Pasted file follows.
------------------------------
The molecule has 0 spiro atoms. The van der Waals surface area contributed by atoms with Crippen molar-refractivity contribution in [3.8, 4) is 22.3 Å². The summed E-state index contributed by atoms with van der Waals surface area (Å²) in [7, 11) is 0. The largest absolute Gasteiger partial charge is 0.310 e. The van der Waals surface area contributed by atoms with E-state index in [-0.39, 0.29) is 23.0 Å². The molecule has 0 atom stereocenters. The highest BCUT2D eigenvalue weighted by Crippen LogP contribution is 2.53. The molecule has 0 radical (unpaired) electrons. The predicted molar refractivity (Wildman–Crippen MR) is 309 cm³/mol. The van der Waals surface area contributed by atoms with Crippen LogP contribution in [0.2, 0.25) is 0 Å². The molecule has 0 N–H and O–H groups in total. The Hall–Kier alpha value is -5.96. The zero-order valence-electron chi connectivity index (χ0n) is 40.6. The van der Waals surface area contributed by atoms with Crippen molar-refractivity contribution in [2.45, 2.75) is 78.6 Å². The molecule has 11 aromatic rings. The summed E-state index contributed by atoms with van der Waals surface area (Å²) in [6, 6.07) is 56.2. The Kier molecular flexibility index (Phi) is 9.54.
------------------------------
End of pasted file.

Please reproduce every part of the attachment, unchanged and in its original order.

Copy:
The molecule has 0 spiro atoms. The van der Waals surface area contributed by atoms with Crippen molar-refractivity contribution in [3.8, 4) is 22.3 Å². The summed E-state index contributed by atoms with van der Waals surface area (Å²) in [7, 11) is 0. The largest absolute Gasteiger partial charge is 0.310 e. The van der Waals surface area contributed by atoms with E-state index in [-0.39, 0.29) is 23.0 Å². The molecule has 0 atom stereocenters. The highest BCUT2D eigenvalue weighted by Crippen LogP contribution is 2.53. The molecule has 0 radical (unpaired) electrons. The predicted molar refractivity (Wildman–Crippen MR) is 309 cm³/mol. The van der Waals surface area contributed by atoms with Crippen LogP contribution in [0.2, 0.25) is 0 Å². The molecule has 0 N–H and O–H groups in total. The Hall–Kier alpha value is -5.96. The zero-order valence-electron chi connectivity index (χ0n) is 40.6. The van der Waals surface area contributed by atoms with Crippen molar-refractivity contribution in [2.45, 2.75) is 78.6 Å². The molecule has 11 aromatic rings. The summed E-state index contributed by atoms with van der Waals surface area (Å²) in [6, 6.07) is 56.2. The Kier molecular flexibility index (Phi) is 9.54.